I can understand the AAC possibly being not level matched with the FLAC, but what the heck is a double blind ABX test when the test administrator is a computer??  Is it like A and B have to be mixed up each time as well as X?  What's the point of that?  Aren't you allowed to A/B A and B to remember differences you can legitimately identify?  As long as X is random I don't see any possible cheating?
     
  8. fatcat28037 Contributor
    Quote:
    I think if I was in your shoes I'd opt for a player with more capacity. Yah yah, I know it's another piece of gear but you can keep your high-res files and have all the capacity you want.
     
  9. OJNeg
    Quote:

    This is what I've been thinking the whole time. I'm sure I couldn't pass a DBT between any high bit rate lossy and lossless, but that doesn't mean I'm going to compress my whole library for the hell of it. I have more hard drive space than I can shake a stick at and I see no reason to test the limits of audio compression. I'll stick with FLAC files.
     
  10. bigshot
    Not to make anyone mad, but I kinda feel sorry for people who have more hard drive space than great music. I never have enough room on my iPod and iPhone. My master music library is bursting at the seams of a 2TB partition on my drobo, and my everyday library isn't even on that drive. I encode AAC256 VBR. If I did lossless, I shudder to think of how big it would be.

    By the way, you can't do an A/B test between lossless and AAC without level matching. AAC is always at a slightly lower volume.

    One interesting thing I read is that you should never encode CBR with high bitrate AAC. It fills your file with unused bulk. VBR frees up the encoder to use exactly the amount of bitrate to transparently render the sound. CBR does the same, but then fills up the rest of the file with digital packing peanuts.

    At high bitrates, AAC sounds just as good as lossless, it can be transcoded many times with no loss in sound quality, it's supported by more players than FLAC or ALAC, and it allows you to put MUCH more music on your mobile device. The only advantage to lossless is the "peace of mind" some people feel when they have big, chunky file sizes.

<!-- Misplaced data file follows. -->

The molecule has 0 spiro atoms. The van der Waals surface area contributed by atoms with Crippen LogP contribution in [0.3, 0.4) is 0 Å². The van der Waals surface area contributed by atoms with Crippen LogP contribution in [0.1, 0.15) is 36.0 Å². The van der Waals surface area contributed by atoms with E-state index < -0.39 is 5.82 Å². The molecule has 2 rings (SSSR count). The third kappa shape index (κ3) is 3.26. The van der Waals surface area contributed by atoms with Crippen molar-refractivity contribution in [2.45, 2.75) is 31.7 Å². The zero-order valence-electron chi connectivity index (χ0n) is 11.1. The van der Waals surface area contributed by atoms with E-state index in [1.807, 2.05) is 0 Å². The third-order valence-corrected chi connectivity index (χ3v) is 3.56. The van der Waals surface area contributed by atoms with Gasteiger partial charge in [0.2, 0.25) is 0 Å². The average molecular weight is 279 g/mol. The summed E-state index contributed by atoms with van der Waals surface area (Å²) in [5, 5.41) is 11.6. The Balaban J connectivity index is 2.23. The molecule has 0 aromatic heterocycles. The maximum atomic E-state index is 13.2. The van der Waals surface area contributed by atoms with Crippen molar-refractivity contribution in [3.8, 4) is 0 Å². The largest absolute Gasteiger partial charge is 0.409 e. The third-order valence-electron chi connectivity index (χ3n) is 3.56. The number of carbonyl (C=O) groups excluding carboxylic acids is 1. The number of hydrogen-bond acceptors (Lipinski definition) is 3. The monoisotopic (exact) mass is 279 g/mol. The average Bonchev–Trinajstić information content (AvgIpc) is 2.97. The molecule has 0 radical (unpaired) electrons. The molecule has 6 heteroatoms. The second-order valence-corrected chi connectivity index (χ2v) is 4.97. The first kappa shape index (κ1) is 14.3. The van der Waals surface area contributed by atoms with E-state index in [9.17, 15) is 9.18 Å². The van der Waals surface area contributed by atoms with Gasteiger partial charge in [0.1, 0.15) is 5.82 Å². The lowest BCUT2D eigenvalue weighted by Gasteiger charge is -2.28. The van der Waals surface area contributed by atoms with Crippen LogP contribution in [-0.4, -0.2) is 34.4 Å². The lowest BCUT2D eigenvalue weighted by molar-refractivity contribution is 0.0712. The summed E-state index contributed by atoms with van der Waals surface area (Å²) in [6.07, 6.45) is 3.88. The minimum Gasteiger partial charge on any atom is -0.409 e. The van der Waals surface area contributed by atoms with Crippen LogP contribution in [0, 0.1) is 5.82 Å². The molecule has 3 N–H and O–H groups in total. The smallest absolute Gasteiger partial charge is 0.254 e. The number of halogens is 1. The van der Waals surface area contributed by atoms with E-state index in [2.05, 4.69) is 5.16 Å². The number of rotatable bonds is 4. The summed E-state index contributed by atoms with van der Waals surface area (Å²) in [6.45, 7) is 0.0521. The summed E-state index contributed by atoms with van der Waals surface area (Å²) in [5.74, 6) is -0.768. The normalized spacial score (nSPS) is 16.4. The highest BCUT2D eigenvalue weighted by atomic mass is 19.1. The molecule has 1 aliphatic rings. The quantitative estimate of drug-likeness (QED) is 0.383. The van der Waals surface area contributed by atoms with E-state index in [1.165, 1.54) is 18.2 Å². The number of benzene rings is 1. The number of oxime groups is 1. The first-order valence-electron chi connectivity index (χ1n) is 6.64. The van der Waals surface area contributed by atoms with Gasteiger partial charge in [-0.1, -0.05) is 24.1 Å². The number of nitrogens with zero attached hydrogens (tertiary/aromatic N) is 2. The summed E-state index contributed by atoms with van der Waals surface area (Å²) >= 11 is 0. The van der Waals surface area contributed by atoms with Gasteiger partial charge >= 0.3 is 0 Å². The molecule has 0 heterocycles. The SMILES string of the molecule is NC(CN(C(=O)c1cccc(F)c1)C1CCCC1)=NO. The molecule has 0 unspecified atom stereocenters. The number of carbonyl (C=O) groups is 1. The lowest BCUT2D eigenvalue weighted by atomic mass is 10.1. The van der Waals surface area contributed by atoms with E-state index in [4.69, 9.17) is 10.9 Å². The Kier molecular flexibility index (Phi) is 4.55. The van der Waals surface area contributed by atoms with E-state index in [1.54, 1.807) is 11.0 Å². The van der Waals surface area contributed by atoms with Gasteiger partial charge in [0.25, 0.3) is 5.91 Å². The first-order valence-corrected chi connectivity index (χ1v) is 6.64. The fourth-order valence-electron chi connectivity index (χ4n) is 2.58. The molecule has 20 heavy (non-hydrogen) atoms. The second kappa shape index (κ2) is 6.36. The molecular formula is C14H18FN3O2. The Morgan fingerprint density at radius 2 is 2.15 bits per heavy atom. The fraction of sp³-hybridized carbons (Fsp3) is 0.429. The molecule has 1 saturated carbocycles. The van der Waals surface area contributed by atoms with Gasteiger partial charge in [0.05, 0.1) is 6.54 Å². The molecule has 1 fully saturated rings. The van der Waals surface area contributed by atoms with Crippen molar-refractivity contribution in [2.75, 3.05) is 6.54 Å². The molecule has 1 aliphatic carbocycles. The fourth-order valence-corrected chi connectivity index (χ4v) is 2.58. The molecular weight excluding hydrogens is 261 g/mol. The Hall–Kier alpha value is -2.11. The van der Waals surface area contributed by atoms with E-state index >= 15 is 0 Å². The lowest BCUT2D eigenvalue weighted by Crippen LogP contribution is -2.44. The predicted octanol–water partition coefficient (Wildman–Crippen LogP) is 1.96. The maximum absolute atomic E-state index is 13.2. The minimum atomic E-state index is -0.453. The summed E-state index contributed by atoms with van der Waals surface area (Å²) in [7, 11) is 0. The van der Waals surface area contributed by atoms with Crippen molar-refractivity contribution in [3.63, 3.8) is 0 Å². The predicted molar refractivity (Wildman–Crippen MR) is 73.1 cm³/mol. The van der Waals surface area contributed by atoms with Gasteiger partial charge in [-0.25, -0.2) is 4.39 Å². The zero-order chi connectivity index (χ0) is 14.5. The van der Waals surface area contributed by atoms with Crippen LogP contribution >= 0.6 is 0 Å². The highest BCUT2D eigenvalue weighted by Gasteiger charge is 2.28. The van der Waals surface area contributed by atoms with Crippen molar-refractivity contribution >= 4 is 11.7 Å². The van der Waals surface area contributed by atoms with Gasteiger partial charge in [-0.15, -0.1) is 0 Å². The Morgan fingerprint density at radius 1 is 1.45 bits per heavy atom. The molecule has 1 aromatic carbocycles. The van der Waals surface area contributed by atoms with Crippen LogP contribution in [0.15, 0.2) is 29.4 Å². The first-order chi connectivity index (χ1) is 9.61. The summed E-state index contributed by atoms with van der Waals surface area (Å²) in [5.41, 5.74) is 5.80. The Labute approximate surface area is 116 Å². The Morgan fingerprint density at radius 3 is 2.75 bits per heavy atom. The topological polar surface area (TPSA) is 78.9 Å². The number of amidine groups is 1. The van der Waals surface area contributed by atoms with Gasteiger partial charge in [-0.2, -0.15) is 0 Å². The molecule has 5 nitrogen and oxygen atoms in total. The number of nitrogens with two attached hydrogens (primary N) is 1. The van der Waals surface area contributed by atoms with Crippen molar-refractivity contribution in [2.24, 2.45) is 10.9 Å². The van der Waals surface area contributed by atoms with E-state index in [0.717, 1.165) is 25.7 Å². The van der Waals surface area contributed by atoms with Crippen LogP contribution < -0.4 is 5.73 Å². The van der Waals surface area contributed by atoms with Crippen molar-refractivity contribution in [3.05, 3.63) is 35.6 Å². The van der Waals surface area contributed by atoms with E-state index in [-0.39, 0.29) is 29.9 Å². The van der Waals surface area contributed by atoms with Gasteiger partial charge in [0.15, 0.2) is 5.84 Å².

11. OJNeg
    Quote:
     
    That's cute. I have....2TB of space connected to my mobo, another 2TB sitting idly in my desktop, a 1TB external hard drive that I use for back-up, another TB in a secondary desktop, and 500GB of space in my laptop. Most of it goes unused. And I'd be surprised if you listen to all that 2TB of music on a regular basis.
     
    But for the record I do compress to MP3 on my Zune. Mobile devices are for casual listening IMO so it doesn't really bother me.
     
  12. BlindInOneEar
    Quote:

    I am not saying Werner did this, but "gaming" a Foobar ABX session would be trivially easy.  Indeed, it could easily be done unintentionally.  That's not to say a Foobar ABX session is not without value!  I've been doing a lot of them myself over the last few days and it's been a real ear opener for me.  The rigor associated with proper double blind testing isn't just from the listener not knowing which track is which.  It also includes the design of the test itself to be sure no hidden variables can creep in.
     
  13. BlindInOneEar
    Quote:
    I guess I'm one of the guys you have to feel sorry for.  For me at least, the cost of music simply dwarfs the cost of disk.  While I'm becoming increasingly convinced that good AAC files are an acceptable substitute for lossless files, given the cost disparity between the amount of music I can afford and the amount of storage I can buy I see no reason to abandon lossless storage.  Count yourself lucky that you've so much music!  We should all have such problems!
     
  14. grokit
    Quote:
     
    X2, the methodology used seems blind enough to satisfy even the Sound Science requirements [​IMG]
     
  15. bigshot
    Quote:
    It's on random play 24/7, streaming through my whole house by means of my Airports. I have the best Muzak system in the world!
     
    2TB is just my music. I have another 25TB of movies. I've been ripping my massive CD and DVD collection for the past several years. I have a garage full of old disks.